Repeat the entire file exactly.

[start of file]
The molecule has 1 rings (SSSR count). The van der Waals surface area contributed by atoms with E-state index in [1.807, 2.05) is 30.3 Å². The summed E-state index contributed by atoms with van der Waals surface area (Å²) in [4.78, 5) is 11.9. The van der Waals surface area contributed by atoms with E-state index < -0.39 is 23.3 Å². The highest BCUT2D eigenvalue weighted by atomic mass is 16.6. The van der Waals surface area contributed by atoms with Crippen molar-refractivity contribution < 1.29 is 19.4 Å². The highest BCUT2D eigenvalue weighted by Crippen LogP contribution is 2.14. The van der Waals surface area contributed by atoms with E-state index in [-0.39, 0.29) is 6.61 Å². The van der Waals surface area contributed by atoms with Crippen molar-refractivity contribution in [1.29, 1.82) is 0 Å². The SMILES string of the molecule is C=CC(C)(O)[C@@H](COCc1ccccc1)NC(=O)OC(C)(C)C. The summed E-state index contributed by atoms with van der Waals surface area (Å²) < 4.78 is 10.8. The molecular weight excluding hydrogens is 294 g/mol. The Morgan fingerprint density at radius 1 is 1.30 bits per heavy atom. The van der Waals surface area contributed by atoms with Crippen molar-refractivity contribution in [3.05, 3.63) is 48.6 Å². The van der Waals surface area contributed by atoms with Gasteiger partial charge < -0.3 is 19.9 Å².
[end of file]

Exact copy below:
The molecule has 1 rings (SSSR count). The van der Waals surface area contributed by atoms with E-state index in [1.807, 2.05) is 30.3 Å². The summed E-state index contributed by atoms with van der Waals surface area (Å²) in [4.78, 5) is 11.9. The van der Waals surface area contributed by atoms with E-state index < -0.39 is 23.3 Å². The highest BCUT2D eigenvalue weighted by atomic mass is 16.6. The van der Waals surface area contributed by atoms with Crippen molar-refractivity contribution < 1.29 is 19.4 Å². The highest BCUT2D eigenvalue weighted by Crippen LogP contribution is 2.14. The van der Waals surface area contributed by atoms with E-state index in [-0.39, 0.29) is 6.61 Å². The van der Waals surface area contributed by atoms with Crippen molar-refractivity contribution in [1.29, 1.82) is 0 Å². The SMILES string of the molecule is C=CC(C)(O)[C@@H](COCc1ccccc1)NC(=O)OC(C)(C)C. The summed E-state index contributed by atoms with van der Waals surface area (Å²) < 4.78 is 10.8. The molecular weight excluding hydrogens is 294 g/mol. The Morgan fingerprint density at radius 1 is 1.30 bits per heavy atom. The van der Waals surface area contributed by atoms with Crippen molar-refractivity contribution in [3.05, 3.63) is 48.6 Å². The van der Waals surface area contributed by atoms with Gasteiger partial charge < -0.3 is 19.9 Å².